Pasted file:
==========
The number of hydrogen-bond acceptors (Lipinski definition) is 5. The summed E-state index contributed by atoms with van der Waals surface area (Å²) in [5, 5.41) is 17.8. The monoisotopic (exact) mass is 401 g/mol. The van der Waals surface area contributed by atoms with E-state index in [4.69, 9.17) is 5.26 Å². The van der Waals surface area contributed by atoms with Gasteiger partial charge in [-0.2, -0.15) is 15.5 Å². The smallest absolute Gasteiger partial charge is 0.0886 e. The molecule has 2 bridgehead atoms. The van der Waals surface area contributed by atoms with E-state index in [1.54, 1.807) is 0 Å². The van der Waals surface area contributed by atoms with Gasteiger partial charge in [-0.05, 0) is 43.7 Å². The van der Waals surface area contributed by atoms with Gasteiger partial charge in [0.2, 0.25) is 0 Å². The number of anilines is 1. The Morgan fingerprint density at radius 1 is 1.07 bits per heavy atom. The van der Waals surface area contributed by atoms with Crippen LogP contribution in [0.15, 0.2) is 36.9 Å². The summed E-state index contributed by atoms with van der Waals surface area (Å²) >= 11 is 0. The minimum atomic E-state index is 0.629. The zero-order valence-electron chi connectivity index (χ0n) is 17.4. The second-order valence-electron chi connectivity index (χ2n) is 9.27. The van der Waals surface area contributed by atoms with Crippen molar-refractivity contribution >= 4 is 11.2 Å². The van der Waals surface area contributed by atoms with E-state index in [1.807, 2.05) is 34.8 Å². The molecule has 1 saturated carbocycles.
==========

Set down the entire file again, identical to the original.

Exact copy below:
The number of hydrogen-bond acceptors (Lipinski definition) is 5. The summed E-state index contributed by atoms with van der Waals surface area (Å²) in [5, 5.41) is 17.8. The monoisotopic (exact) mass is 401 g/mol. The van der Waals surface area contributed by atoms with E-state index in [4.69, 9.17) is 5.26 Å². The van der Waals surface area contributed by atoms with Gasteiger partial charge in [-0.2, -0.15) is 15.5 Å². The smallest absolute Gasteiger partial charge is 0.0886 e. The molecule has 2 bridgehead atoms. The van der Waals surface area contributed by atoms with E-state index in [1.54, 1.807) is 0 Å². The van der Waals surface area contributed by atoms with Gasteiger partial charge in [-0.05, 0) is 43.7 Å². The van der Waals surface area contributed by atoms with Gasteiger partial charge in [0.2, 0.25) is 0 Å². The number of anilines is 1. The Morgan fingerprint density at radius 1 is 1.07 bits per heavy atom. The van der Waals surface area contributed by atoms with Crippen LogP contribution in [0.15, 0.2) is 36.9 Å². The summed E-state index contributed by atoms with van der Waals surface area (Å²) >= 11 is 0. The minimum atomic E-state index is 0.629. The zero-order valence-electron chi connectivity index (χ0n) is 17.4. The second-order valence-electron chi connectivity index (χ2n) is 9.27. The van der Waals surface area contributed by atoms with Crippen molar-refractivity contribution >= 4 is 11.2 Å². The van der Waals surface area contributed by atoms with E-state index in [1.807, 2.05) is 34.8 Å². The molecule has 1 saturated carbocycles.